MR. GJELTEN: – but as you play this out, the one thing that these countries all share is the idea that national sovereignty should be honored. And to the extent they become big players in the United Nations, it’s going to be much harder to enact sanctions against Iran. It’s going to be harder to intervene in countries for humanitarian or human rights purposes. These countries, as a rule, don’t like the idea of intervening. And so I think it really would change the way that the United States is able to pursue foreign policy goals in places like the United Nations.
MS. IFILL: Well, at least – while we’re busy looking forward to what happens next, at least one high profile politician, he chose to stay out of the tax cut, deficit, what happens next debate this week, and that was former President George W. Bush. He had a book to sell, “Decision Points,” in which he sought to explain his past and pointedly avoid the disputes of the present. After talking to Oprah and Matt and Sean and Bill all week, did he pulled that off, Martha?
MS. RADDATZ: Oh, I think he stayed out of all the disputes. He really didn’t want to get into that clearly.
MS. IFILL: He called it “the swamp.”
MS. RADDATZ: The swamp, I’m not going back to the swamp. It was Oprah who tried to get him in the swamp, he said. But in fact, she asked him about Sarah Palin. And he wasn’t going there. He wasn’t going anywhere. But what he did do – you could almost picture. I was at the White House for three years, covering President Bush. And you could almost picture him and a book editor sitting down together – you’ve got to talk about Katrina. You’ve got to talk about Afghanistan. You’ve got to talk about Iraq. So he sort of told you as much as he needed to tell you, but there were no earth-shattering revelations, except a couple of personal revelations, but on policy it was pretty much the way you expected him to respond.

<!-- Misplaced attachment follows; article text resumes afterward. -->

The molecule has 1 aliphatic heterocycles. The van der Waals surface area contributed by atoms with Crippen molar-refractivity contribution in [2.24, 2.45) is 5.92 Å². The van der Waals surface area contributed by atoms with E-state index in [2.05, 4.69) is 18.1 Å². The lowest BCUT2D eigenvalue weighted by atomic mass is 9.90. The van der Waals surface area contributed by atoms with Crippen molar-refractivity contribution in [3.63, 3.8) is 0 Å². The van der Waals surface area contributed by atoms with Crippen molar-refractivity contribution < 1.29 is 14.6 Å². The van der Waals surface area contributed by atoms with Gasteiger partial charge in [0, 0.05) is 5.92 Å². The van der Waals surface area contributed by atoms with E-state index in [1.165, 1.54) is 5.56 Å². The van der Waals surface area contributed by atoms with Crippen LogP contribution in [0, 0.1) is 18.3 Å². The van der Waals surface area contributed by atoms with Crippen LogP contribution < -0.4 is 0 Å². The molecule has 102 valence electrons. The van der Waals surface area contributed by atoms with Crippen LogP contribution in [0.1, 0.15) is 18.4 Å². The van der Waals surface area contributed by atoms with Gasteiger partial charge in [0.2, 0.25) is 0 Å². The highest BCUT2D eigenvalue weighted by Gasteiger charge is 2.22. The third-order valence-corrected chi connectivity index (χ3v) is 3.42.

MS. IFILL: Even saying that he supported waterboarding wasn’t really a surprise?
MS. RADDATZ: Well, you know – he obviously did. He was president of United States. He never conceded it was torture.
MS. IFILL: Right.
MS. RADDATZ: He never conceded – and he’s still not conceding it was torture. He’s just saying, yes, I supported waterboarding and it got us somewhere. That’s essentially what they were saying through those years.
MR. BENDAVID: But do you feel like we learned anything about the guy? It seems like one of the things presidents can do when they’re no longer president, they can tell you some stuff they couldn’t have said during their tenure. Did we get anything out of this, or was it just what you would have expected?
MS. RADDATZ: I really watched carefully and I had moments with President Bush in the Oval Office, alone in the Oval Office, talking to him or with him with a couple of other people around, and once at the ranch alone in his office. And the man I saw on TV being interviewed was that man you are alone with. He reflects only to a degree. He doesn’t give you a great deal of information.